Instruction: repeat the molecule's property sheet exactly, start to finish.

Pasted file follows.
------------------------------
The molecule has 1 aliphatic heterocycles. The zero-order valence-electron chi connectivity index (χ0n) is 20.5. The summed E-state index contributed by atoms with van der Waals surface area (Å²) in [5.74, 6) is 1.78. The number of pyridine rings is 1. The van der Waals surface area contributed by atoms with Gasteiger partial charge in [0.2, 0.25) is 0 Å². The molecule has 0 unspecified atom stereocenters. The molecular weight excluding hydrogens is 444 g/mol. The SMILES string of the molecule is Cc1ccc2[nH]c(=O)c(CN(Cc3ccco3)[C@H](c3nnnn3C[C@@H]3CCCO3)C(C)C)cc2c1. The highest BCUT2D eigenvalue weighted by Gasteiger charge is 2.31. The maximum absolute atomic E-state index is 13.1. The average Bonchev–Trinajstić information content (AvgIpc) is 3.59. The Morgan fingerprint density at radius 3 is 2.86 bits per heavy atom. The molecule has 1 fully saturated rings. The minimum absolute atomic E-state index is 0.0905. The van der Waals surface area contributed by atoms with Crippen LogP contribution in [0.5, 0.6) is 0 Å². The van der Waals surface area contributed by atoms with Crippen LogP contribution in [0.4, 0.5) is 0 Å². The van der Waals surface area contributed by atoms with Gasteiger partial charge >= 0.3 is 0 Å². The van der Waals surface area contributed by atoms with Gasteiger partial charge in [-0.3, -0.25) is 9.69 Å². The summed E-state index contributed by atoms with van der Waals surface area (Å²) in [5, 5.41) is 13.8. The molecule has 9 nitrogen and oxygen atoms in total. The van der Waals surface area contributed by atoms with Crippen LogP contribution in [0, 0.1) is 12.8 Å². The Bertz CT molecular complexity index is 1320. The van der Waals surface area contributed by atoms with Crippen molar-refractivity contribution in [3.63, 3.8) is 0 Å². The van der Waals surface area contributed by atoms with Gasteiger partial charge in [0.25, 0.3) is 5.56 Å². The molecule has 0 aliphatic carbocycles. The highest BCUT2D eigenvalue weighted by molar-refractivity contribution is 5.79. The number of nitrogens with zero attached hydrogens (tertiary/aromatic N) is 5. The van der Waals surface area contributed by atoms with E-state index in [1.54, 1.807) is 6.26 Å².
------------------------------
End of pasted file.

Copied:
The molecule has 1 aliphatic heterocycles. The zero-order valence-electron chi connectivity index (χ0n) is 20.5. The summed E-state index contributed by atoms with van der Waals surface area (Å²) in [5.74, 6) is 1.78. The number of pyridine rings is 1. The van der Waals surface area contributed by atoms with Gasteiger partial charge in [0.2, 0.25) is 0 Å². The molecule has 0 unspecified atom stereocenters. The molecular weight excluding hydrogens is 444 g/mol. The SMILES string of the molecule is Cc1ccc2[nH]c(=O)c(CN(Cc3ccco3)[C@H](c3nnnn3C[C@@H]3CCCO3)C(C)C)cc2c1. The highest BCUT2D eigenvalue weighted by Gasteiger charge is 2.31. The maximum absolute atomic E-state index is 13.1. The average Bonchev–Trinajstić information content (AvgIpc) is 3.59. The Morgan fingerprint density at radius 3 is 2.86 bits per heavy atom. The molecule has 1 fully saturated rings. The minimum absolute atomic E-state index is 0.0905. The van der Waals surface area contributed by atoms with Crippen LogP contribution in [0.5, 0.6) is 0 Å². The van der Waals surface area contributed by atoms with Crippen LogP contribution in [0.4, 0.5) is 0 Å². The van der Waals surface area contributed by atoms with Gasteiger partial charge >= 0.3 is 0 Å². The van der Waals surface area contributed by atoms with Gasteiger partial charge in [-0.3, -0.25) is 9.69 Å². The summed E-state index contributed by atoms with van der Waals surface area (Å²) in [5, 5.41) is 13.8. The molecule has 9 nitrogen and oxygen atoms in total. The van der Waals surface area contributed by atoms with Crippen LogP contribution in [0, 0.1) is 12.8 Å². The Bertz CT molecular complexity index is 1320. The van der Waals surface area contributed by atoms with Crippen molar-refractivity contribution in [3.63, 3.8) is 0 Å². The van der Waals surface area contributed by atoms with Gasteiger partial charge in [0.25, 0.3) is 5.56 Å². The molecule has 0 aliphatic carbocycles. The highest BCUT2D eigenvalue weighted by molar-refractivity contribution is 5.79. The number of nitrogens with zero attached hydrogens (tertiary/aromatic N) is 5. The van der Waals surface area contributed by atoms with E-state index in [1.54, 1.807) is 6.26 Å².